“Call Me by Your Name” is a gay love story, about a precocious teen and a 30-ish mature writer. The relationship develops gradually over a summer in Tuscany, and according to the novel by Andre Aciman, as adapted to the screen by James Ivory and director Luca Guadagnino, the tension and “suspense” keep up, too. It’s harder to do this with a relationship over even several months than something that evolves over a short time like a weekend, as in my story “The Ocelot the Way We Is”, which happens over a weekend in the woods and is interrupted at the end with external catastrophe. There is a sense of possible ruin here, too, but I’ll come back to that.
Oliver, played by Armie Hammer (one of the bitcoin “Winklevii” from “The Social Network” where he played both twins) arrives for the summer and stays in the home of antiquities professor Perlman (Michael Sthulbarg) almost in Airbnb style. The teenager Elio (Tomothee Chalamet) in fact yields his room to the guest and stays in a connecting room. The host family is Jewish, which the script makes something of but it really doesn’t affect the story.
But Elio is no ordinary teen. He is verbal and well-read, plays concert-level piano (like Nolan in my story) and transcribes piano pieces. Presumably he composes also. He is particularly interested in his games with a Bach chorale which he transcribes in successive stages as if Liszt, Busoni, and even Poulenc might have treated it. The soundtrack has piano music of a number of composers including Satie, Ravel, and John Adams. Chalamet plays the music himself (except some of it sounds like two pianos.) The music credits rolled too fast, and I couldn’t note all the composers or composition names. Much of the music was eclectic and impressionistic. (I did wonder about all the cigarette smoking, but that was more acceptable in the early 80s than it is now.)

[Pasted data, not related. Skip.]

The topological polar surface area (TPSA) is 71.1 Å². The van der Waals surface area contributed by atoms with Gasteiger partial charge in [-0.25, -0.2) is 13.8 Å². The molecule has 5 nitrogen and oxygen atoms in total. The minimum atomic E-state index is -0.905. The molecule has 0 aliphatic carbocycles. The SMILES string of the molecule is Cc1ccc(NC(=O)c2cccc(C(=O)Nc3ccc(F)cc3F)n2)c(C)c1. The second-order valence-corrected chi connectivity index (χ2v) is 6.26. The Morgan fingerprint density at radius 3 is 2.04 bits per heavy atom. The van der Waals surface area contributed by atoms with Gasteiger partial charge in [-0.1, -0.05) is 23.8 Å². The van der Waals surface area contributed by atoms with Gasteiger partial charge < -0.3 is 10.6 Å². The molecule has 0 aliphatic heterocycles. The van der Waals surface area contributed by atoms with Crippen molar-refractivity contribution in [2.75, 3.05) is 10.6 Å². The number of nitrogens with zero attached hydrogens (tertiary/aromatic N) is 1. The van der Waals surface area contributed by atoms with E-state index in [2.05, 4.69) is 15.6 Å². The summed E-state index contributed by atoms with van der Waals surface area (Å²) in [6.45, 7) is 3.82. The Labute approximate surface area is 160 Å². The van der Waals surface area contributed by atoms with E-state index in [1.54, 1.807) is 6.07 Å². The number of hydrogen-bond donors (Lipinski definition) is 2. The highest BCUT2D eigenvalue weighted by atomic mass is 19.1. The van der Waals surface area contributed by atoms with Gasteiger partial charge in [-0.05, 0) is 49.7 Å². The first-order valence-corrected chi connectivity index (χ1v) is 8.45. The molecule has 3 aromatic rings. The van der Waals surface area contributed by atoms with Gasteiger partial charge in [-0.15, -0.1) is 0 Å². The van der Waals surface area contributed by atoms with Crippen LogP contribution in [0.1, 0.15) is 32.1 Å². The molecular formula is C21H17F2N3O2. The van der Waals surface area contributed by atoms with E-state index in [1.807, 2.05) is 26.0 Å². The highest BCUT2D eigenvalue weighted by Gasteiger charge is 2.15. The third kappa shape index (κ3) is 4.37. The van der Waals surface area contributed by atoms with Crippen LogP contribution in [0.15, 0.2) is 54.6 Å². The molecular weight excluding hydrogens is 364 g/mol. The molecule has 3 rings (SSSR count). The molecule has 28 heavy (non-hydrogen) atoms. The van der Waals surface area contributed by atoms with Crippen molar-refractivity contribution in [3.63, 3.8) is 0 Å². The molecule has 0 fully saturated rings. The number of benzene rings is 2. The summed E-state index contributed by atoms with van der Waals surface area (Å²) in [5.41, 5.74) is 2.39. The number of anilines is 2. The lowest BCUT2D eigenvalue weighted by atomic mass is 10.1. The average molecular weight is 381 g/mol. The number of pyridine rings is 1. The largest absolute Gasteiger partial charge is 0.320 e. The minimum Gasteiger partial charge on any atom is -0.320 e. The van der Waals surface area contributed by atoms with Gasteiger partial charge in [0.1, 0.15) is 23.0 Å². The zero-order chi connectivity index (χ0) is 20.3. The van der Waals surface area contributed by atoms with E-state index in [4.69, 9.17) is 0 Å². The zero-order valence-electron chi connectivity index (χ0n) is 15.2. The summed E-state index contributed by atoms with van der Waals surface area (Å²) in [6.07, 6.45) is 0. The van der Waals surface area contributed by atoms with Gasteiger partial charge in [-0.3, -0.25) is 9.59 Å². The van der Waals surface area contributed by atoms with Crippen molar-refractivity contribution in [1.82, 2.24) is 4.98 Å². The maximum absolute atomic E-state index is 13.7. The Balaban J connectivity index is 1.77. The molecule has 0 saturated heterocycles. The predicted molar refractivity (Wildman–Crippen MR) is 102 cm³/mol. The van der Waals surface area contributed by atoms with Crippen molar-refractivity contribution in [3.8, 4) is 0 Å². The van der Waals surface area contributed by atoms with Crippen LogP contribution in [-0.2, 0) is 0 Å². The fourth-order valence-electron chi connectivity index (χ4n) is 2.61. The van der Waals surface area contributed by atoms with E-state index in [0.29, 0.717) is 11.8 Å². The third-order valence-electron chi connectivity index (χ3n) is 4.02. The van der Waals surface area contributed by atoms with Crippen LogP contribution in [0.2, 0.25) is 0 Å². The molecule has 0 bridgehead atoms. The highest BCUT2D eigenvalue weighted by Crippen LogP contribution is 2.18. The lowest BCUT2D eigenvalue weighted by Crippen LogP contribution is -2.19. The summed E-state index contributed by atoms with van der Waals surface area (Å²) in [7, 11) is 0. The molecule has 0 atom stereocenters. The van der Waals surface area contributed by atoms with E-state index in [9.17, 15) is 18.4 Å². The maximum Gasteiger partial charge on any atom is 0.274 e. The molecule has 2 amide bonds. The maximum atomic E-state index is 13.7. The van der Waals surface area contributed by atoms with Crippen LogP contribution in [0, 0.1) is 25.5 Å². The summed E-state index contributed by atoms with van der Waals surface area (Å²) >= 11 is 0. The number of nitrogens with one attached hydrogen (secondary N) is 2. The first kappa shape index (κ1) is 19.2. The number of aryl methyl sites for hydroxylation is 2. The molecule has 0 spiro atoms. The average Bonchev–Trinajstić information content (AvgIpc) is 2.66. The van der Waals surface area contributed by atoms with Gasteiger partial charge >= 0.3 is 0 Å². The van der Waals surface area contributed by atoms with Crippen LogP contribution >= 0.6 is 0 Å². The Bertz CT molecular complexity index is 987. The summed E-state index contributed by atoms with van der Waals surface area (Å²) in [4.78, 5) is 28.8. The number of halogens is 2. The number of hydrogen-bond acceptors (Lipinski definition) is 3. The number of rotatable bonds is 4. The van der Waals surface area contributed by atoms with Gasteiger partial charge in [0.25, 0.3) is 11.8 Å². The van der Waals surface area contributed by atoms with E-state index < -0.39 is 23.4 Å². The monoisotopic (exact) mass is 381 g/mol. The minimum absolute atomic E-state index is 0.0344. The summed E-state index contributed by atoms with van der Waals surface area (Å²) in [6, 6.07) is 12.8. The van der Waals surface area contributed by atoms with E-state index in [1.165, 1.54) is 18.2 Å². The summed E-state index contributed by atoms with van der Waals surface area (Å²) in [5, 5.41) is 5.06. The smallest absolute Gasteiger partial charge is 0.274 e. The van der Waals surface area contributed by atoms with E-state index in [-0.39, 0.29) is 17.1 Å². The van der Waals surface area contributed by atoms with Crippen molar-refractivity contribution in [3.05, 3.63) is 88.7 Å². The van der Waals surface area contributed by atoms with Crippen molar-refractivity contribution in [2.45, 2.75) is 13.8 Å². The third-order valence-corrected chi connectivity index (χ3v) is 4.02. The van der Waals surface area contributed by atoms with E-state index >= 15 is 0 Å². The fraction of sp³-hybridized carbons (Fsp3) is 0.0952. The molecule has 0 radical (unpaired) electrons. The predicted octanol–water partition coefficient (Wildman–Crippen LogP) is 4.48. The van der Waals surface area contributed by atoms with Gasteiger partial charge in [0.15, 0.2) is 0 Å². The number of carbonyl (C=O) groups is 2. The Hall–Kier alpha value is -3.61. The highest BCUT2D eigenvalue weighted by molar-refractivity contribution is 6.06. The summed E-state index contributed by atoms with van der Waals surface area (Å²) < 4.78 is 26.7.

Elio starts spending time biking into town with Oliver and, after Oliver notes his intellect, Elio confesses there is one thing he doesn’t “know”. In fact, during the course of the film he gets laid heterosexually and seems to have been serious about girlfriends. But he also is starting to fall in love with Oliver.
Elio is 17, which in Italy would be over the age of consent. Although the camera emphasizes the difference in ages, it is Elio who is a bit seductive and Oliver cautious. Were this to happen in the US where the age of consent is 18, there would indeed be a legal angle (which my controversial script “The Sub” raised when I was substitute teaching a decade ago). Keep in mind that Elio is presented as extremely gifted and charismatic, almost as much as possible for any teen. The film at one point shows a sign indicating the year of 1981, which was the first year that CDC reported AIDS, and you wonder at the end what might happen in the future, especially if Oliver had already been infected. There is a curious scene in the middle of the film where Elio has a severe nosebleed, but that doesn’t go anywhere. In the epilogue, Elio’s father actually becomes supportive of Elio’s direction in life, to come out.
Tuscany coast, Wiki .
|Name:||“Call Me By Your Name”|
|Director, writer:||Luca Guadagnino, James Ivory, Andre Aciman|
|Format:||1.85:1; English, French, Italian, German; set in 1981 in Italy|
|When and how viewed:||Angelika Mosaic, 2017/12/20 late PM fair crowd|
|Companies:||Sony Pictures Classics, Frenesy, Cinefacture|
The theater offered a 10-minute short before the show from Marriot’s “Storybooked” series about artist Paula Wilson, “Weaving Threads Between the Ancient and Contemporary”, filmed in the Andes in Peru, stressing barren landscapes with copper-red mountains as well as Inca ruins and weaved clothing.
(Posted: Wednesday, December 20, 2017, at 10:30 PM EST)